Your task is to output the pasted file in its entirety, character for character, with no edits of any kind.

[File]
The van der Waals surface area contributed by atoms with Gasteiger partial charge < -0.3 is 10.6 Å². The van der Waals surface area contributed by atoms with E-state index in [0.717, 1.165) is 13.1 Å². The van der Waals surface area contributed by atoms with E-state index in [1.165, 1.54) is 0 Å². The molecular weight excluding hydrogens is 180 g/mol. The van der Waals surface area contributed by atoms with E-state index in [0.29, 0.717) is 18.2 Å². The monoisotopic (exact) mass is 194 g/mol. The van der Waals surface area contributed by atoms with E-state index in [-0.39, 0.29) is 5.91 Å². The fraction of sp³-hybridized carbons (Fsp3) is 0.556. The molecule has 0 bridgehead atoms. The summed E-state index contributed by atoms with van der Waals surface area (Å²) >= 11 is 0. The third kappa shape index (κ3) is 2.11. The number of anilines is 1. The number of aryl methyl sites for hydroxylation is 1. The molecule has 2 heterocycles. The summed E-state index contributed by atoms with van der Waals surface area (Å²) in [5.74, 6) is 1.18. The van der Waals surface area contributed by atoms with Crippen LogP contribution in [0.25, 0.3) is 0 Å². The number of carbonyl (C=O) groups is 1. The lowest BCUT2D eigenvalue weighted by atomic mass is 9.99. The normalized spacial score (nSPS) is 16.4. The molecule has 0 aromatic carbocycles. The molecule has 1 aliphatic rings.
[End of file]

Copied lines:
The van der Waals surface area contributed by atoms with Gasteiger partial charge < -0.3 is 10.6 Å². The van der Waals surface area contributed by atoms with E-state index in [0.717, 1.165) is 13.1 Å². The van der Waals surface area contributed by atoms with E-state index in [1.165, 1.54) is 0 Å². The molecular weight excluding hydrogens is 180 g/mol. The van der Waals surface area contributed by atoms with E-state index in [0.29, 0.717) is 18.2 Å². The monoisotopic (exact) mass is 194 g/mol. The van der Waals surface area contributed by atoms with E-state index in [-0.39, 0.29) is 5.91 Å². The fraction of sp³-hybridized carbons (Fsp3) is 0.556. The molecule has 0 bridgehead atoms. The summed E-state index contributed by atoms with van der Waals surface area (Å²) >= 11 is 0. The third kappa shape index (κ3) is 2.11. The number of anilines is 1. The number of aryl methyl sites for hydroxylation is 1. The molecule has 2 heterocycles. The summed E-state index contributed by atoms with van der Waals surface area (Å²) in [5.74, 6) is 1.18. The van der Waals surface area contributed by atoms with Crippen LogP contribution in [0.25, 0.3) is 0 Å². The number of carbonyl (C=O) groups is 1. The lowest BCUT2D eigenvalue weighted by atomic mass is 9.99. The normalized spacial score (nSPS) is 16.4. The molecule has 0 aromatic carbocycles. The molecule has 1 aliphatic rings.